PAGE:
Deifel discovered passion for coaching under OU's Gasso

By: Scottie Bordelon
Published: Wednesday, May 23, 2018
Arkansas coach Courtney Deifel prepares to step into the team huddle against Wichita State Saturday, May 19, 2018, at Bogle Park during the NCAA Fayetteville Softball Regional on the university campus in Fayetteville.
Photo by Andy Shupe
Arkansas coach Courtney Deifel prepares to step into the team huddle against Wichita State Saturday, May 19, 2018, at Bogle Park during the NCAA Fayetteville Softball Regional on the university campus in Fayetteville.

— Courtney Deifel went to Oklahoma to pursue a masters degree in human relations following an illustrious playing career at Cal and a short professional stint in Japan.

Deifel, then Courtney Scott, reached the Women's College World Series each of her four seasons at Cal and played a key role in the program's 2002 national championship run as a catcher. She played in 285 games in her Golden Bears career, missing only three games behind the plate.

The 2003 All-American landed in Norman, Okla., with the aspirations of doing social work and making a difference in the lives of children. To help make ends meet, she was a graduate assistant under long-time Sooners coach Patty Gasso.

It was in Norman where she discovered her passion for coaching.

"I wanted to make a difference with people in any form that that was," Deifel said. "And that’s what Patty said early: ‘Well, this is social work.’ You get to work with 18-to-22 year olds in the most influential time in their life and have a hand in growing them up.

"She’s exactly right. It’s an incredible job. It’s an incredible time in their lives and the fact that I get such a heavy hand in how to prepare them to handle the world, it’s just pretty cool."


Oklahoma coach Patty Gasso during a news conference in Oklahoma City, Wednesday, May 31, 2017. (AP Photo/Sue Ogrocki) + Enlarge

Deifel was a GA at Oklahoma for two seasons, in 2007 and 2008, and the Sooners reached the super regionals both years. She then went on to become an assistant at Maryland and Louisville, where she was part of teams made five NCAA regional appearances.

This weekend, Deifel gets to carry her team back to where her coaching career began – to the Norman Super Regional against Gasso and her 21-year pitching coach Melyssa Lombardi.

Deifel said she and Gasso remain in touch quite a bit. She credits Gasso and Lombardi for keeping her mind open to experiencing softball from a coach's perspective.

"By the end of my year-and-a-half there I knew this I what I wanted to do," Deifel said. "They showed me what it’s like to be on the other side and the difference that you can make. Missy Lombardi showed me what I could do as a pitching coach and that strategy piece that I love so much.

"I would credit them for why I’m in coaching and them for showing me what it should look like."

This is the seventh time Arkansas has been sent to Oklahoma in its eight NCAA postseason appearances. The Razorbacks have played six regionals at Marita Hynes Field and have never advanced, including last season when they were eliminated by the Sooners in the NCAA Tournament with a 5-3 loss in Norman.

Arkansas is 2-23 all-time against Oklahoma, including 0-5 in the postseason, and have not won in Norman since 2009. Arkansas players are confident Deifel's knowledge of the Oklahoma program – as well as their own experiences from last season – will benefit them this weekend.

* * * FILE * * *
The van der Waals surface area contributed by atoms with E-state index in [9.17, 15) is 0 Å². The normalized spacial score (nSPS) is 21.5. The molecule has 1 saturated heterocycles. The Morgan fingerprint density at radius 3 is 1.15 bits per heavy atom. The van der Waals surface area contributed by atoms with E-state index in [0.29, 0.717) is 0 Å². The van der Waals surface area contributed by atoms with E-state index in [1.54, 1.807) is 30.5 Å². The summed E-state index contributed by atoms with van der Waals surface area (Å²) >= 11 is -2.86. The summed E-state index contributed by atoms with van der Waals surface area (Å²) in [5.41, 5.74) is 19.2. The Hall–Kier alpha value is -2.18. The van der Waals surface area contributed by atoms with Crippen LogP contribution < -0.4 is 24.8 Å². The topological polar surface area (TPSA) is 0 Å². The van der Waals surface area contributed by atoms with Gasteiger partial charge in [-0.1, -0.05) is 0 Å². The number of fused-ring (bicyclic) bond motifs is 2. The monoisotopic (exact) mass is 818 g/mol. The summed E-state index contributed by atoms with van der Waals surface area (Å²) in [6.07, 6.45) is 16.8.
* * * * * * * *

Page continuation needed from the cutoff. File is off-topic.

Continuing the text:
Oklahoma appeared in the World Series each of the four seasons Deifel's Cal teams did. Add it all up, and Deifel has great deal of history with the Sooners.

"She’s really close with Coach Gasso, and with her experience of the program, and even seniors and upperclassmen on the team, it’s a team we’re pretty familiar with," senior left fielder Tori Cooper said. "We always played them pretty close even early in my career when we weren’t having great success."

Third baseman Autumn Buczek, who made a highlight-reel catch in foul territory to record the final out of the Fayetteville Regional, said Deifel will take the insights she has on the Sooners and form a specific game plan for Oklahoma.

"She has a ton of knowledge of the game just in general, but just her knowledge of their coaching staff and how they play is going to be great for us," Buczek said. "And I think it kind of gives us a leg up on their pitching staff. She knows pitching so well and has done such a great job with our pitching staff.

"Her knowledge of how they like to pitch the game is going to be really big for us and give us an advantage. And how to pitch them as well; she kind of knows their hitters and their hitting philosophy, so she’s going to know how to beat them at the plate."

Deifel enjoys playing the underdog role. Her Cal teams thrived with that mentality and she has implemented that at Arkansas. She knows the challenges that await in Norman, but said her team hasn't changed the way it has prepared this week for the two-time defending national champions.

"Are they good or something?" Deifel joked with reporters on Wednesday. "It is what it is. ... They're very good. But they are just another softball team, and when we show up on Friday night, they don't get a headstart because of all the things they've done in the past or even what they've done over the course of the year.

"All I know is our girls have a lot of fight and a lot of heart."


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